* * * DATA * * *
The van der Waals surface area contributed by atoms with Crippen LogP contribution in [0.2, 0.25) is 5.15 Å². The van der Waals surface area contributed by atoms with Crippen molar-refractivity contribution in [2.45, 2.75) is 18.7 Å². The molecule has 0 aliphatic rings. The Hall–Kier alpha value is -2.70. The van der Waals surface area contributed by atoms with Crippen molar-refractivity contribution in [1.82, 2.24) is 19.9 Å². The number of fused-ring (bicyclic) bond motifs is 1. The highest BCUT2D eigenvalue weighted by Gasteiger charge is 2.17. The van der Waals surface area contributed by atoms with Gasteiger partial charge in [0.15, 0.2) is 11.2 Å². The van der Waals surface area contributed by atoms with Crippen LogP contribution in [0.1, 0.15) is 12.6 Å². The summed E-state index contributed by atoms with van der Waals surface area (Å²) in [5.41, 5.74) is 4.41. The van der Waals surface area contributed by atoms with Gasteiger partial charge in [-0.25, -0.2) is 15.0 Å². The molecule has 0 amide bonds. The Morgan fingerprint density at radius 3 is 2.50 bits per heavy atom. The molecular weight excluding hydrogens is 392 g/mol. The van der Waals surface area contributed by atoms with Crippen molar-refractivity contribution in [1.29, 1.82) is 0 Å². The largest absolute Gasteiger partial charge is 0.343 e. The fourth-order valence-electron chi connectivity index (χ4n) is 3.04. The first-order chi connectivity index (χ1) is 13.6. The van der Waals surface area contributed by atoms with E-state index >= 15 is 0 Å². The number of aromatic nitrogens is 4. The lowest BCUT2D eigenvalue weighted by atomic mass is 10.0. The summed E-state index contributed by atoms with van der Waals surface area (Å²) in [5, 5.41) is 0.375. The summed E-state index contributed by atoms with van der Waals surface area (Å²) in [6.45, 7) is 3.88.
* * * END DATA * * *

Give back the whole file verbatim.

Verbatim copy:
The van der Waals surface area contributed by atoms with Crippen LogP contribution in [0.2, 0.25) is 5.15 Å². The van der Waals surface area contributed by atoms with Crippen molar-refractivity contribution in [2.45, 2.75) is 18.7 Å². The molecule has 0 aliphatic rings. The Hall–Kier alpha value is -2.70. The van der Waals surface area contributed by atoms with Crippen molar-refractivity contribution in [1.82, 2.24) is 19.9 Å². The number of fused-ring (bicyclic) bond motifs is 1. The highest BCUT2D eigenvalue weighted by Gasteiger charge is 2.17. The van der Waals surface area contributed by atoms with Gasteiger partial charge in [0.15, 0.2) is 11.2 Å². The van der Waals surface area contributed by atoms with Crippen LogP contribution in [0.1, 0.15) is 12.6 Å². The summed E-state index contributed by atoms with van der Waals surface area (Å²) in [5.41, 5.74) is 4.41. The van der Waals surface area contributed by atoms with Gasteiger partial charge in [-0.25, -0.2) is 15.0 Å². The molecule has 0 amide bonds. The Morgan fingerprint density at radius 3 is 2.50 bits per heavy atom. The molecular weight excluding hydrogens is 392 g/mol. The van der Waals surface area contributed by atoms with Crippen molar-refractivity contribution in [1.29, 1.82) is 0 Å². The largest absolute Gasteiger partial charge is 0.343 e. The fourth-order valence-electron chi connectivity index (χ4n) is 3.04. The first-order chi connectivity index (χ1) is 13.6. The van der Waals surface area contributed by atoms with E-state index >= 15 is 0 Å². The number of aromatic nitrogens is 4. The lowest BCUT2D eigenvalue weighted by atomic mass is 10.0. The summed E-state index contributed by atoms with van der Waals surface area (Å²) in [5, 5.41) is 0.375. The summed E-state index contributed by atoms with van der Waals surface area (Å²) in [6.45, 7) is 3.88.